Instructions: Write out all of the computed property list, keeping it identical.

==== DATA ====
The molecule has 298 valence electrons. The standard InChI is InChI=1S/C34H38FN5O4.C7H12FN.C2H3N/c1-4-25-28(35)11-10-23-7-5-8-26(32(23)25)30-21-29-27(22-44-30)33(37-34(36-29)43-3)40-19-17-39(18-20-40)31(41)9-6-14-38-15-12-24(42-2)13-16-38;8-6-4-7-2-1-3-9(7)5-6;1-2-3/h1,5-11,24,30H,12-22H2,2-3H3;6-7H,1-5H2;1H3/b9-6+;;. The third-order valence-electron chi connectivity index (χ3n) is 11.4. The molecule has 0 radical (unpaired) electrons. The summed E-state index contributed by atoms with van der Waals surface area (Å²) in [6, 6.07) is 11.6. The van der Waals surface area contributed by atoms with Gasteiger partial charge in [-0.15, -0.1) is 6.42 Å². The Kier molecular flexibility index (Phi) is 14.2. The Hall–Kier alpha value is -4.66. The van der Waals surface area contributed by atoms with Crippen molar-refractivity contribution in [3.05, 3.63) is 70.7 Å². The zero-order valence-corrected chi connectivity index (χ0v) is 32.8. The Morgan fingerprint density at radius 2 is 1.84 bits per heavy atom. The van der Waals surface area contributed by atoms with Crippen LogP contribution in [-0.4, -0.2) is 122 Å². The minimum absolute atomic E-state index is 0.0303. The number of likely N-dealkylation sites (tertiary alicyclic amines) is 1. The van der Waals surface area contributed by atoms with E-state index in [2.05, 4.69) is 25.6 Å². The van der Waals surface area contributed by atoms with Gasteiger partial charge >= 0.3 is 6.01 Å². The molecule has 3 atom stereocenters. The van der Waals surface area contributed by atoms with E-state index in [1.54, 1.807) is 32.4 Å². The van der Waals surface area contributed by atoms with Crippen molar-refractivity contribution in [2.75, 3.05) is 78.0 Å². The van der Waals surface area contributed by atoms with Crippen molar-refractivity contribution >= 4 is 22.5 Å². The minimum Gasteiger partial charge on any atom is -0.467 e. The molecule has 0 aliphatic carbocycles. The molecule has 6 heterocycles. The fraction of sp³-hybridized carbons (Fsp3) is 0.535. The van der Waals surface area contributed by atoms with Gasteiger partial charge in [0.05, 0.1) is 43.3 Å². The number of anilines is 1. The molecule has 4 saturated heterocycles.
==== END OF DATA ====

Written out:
The molecule has 298 valence electrons. The standard InChI is InChI=1S/C34H38FN5O4.C7H12FN.C2H3N/c1-4-25-28(35)11-10-23-7-5-8-26(32(23)25)30-21-29-27(22-44-30)33(37-34(36-29)43-3)40-19-17-39(18-20-40)31(41)9-6-14-38-15-12-24(42-2)13-16-38;8-6-4-7-2-1-3-9(7)5-6;1-2-3/h1,5-11,24,30H,12-22H2,2-3H3;6-7H,1-5H2;1H3/b9-6+;;. The third-order valence-electron chi connectivity index (χ3n) is 11.4. The molecule has 0 radical (unpaired) electrons. The summed E-state index contributed by atoms with van der Waals surface area (Å²) in [6, 6.07) is 11.6. The van der Waals surface area contributed by atoms with Gasteiger partial charge in [-0.15, -0.1) is 6.42 Å². The Kier molecular flexibility index (Phi) is 14.2. The Hall–Kier alpha value is -4.66. The van der Waals surface area contributed by atoms with Crippen molar-refractivity contribution in [3.05, 3.63) is 70.7 Å². The zero-order valence-corrected chi connectivity index (χ0v) is 32.8. The Morgan fingerprint density at radius 2 is 1.84 bits per heavy atom. The van der Waals surface area contributed by atoms with Crippen LogP contribution in [-0.4, -0.2) is 122 Å². The minimum absolute atomic E-state index is 0.0303. The number of likely N-dealkylation sites (tertiary alicyclic amines) is 1. The van der Waals surface area contributed by atoms with E-state index in [2.05, 4.69) is 25.6 Å². The van der Waals surface area contributed by atoms with Gasteiger partial charge >= 0.3 is 6.01 Å². The molecule has 3 atom stereocenters. The van der Waals surface area contributed by atoms with E-state index in [1.54, 1.807) is 32.4 Å². The van der Waals surface area contributed by atoms with Crippen molar-refractivity contribution in [2.75, 3.05) is 78.0 Å². The van der Waals surface area contributed by atoms with Crippen molar-refractivity contribution >= 4 is 22.5 Å². The minimum Gasteiger partial charge on any atom is -0.467 e. The molecule has 0 aliphatic carbocycles. The molecule has 6 heterocycles. The fraction of sp³-hybridized carbons (Fsp3) is 0.535. The van der Waals surface area contributed by atoms with Gasteiger partial charge in [0.05, 0.1) is 43.3 Å². The number of anilines is 1. The molecule has 4 saturated heterocycles.